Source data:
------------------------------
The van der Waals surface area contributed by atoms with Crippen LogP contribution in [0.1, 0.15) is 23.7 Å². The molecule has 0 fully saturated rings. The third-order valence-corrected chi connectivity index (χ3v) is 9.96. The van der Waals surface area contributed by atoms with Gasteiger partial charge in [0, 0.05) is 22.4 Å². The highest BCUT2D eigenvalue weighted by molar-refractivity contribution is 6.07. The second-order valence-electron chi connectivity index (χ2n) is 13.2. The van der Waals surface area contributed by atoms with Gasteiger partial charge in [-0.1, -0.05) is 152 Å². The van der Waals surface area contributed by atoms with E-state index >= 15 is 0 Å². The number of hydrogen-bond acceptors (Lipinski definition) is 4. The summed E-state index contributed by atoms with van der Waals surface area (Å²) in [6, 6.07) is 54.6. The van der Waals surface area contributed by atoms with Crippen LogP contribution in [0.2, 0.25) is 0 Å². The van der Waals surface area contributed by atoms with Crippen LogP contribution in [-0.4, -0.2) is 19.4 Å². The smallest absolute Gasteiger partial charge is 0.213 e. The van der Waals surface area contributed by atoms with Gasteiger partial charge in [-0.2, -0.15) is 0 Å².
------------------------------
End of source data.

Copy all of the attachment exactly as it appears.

The van der Waals surface area contributed by atoms with Crippen LogP contribution in [0.1, 0.15) is 23.7 Å². The molecule has 0 fully saturated rings. The third-order valence-corrected chi connectivity index (χ3v) is 9.96. The van der Waals surface area contributed by atoms with Gasteiger partial charge in [0, 0.05) is 22.4 Å². The highest BCUT2D eigenvalue weighted by molar-refractivity contribution is 6.07. The second-order valence-electron chi connectivity index (χ2n) is 13.2. The van der Waals surface area contributed by atoms with Gasteiger partial charge in [-0.1, -0.05) is 152 Å². The van der Waals surface area contributed by atoms with E-state index >= 15 is 0 Å². The number of hydrogen-bond acceptors (Lipinski definition) is 4. The summed E-state index contributed by atoms with van der Waals surface area (Å²) in [6, 6.07) is 54.6. The van der Waals surface area contributed by atoms with Crippen LogP contribution in [0.2, 0.25) is 0 Å². The van der Waals surface area contributed by atoms with Crippen LogP contribution in [-0.4, -0.2) is 19.4 Å². The smallest absolute Gasteiger partial charge is 0.213 e. The van der Waals surface area contributed by atoms with Gasteiger partial charge in [-0.2, -0.15) is 0 Å².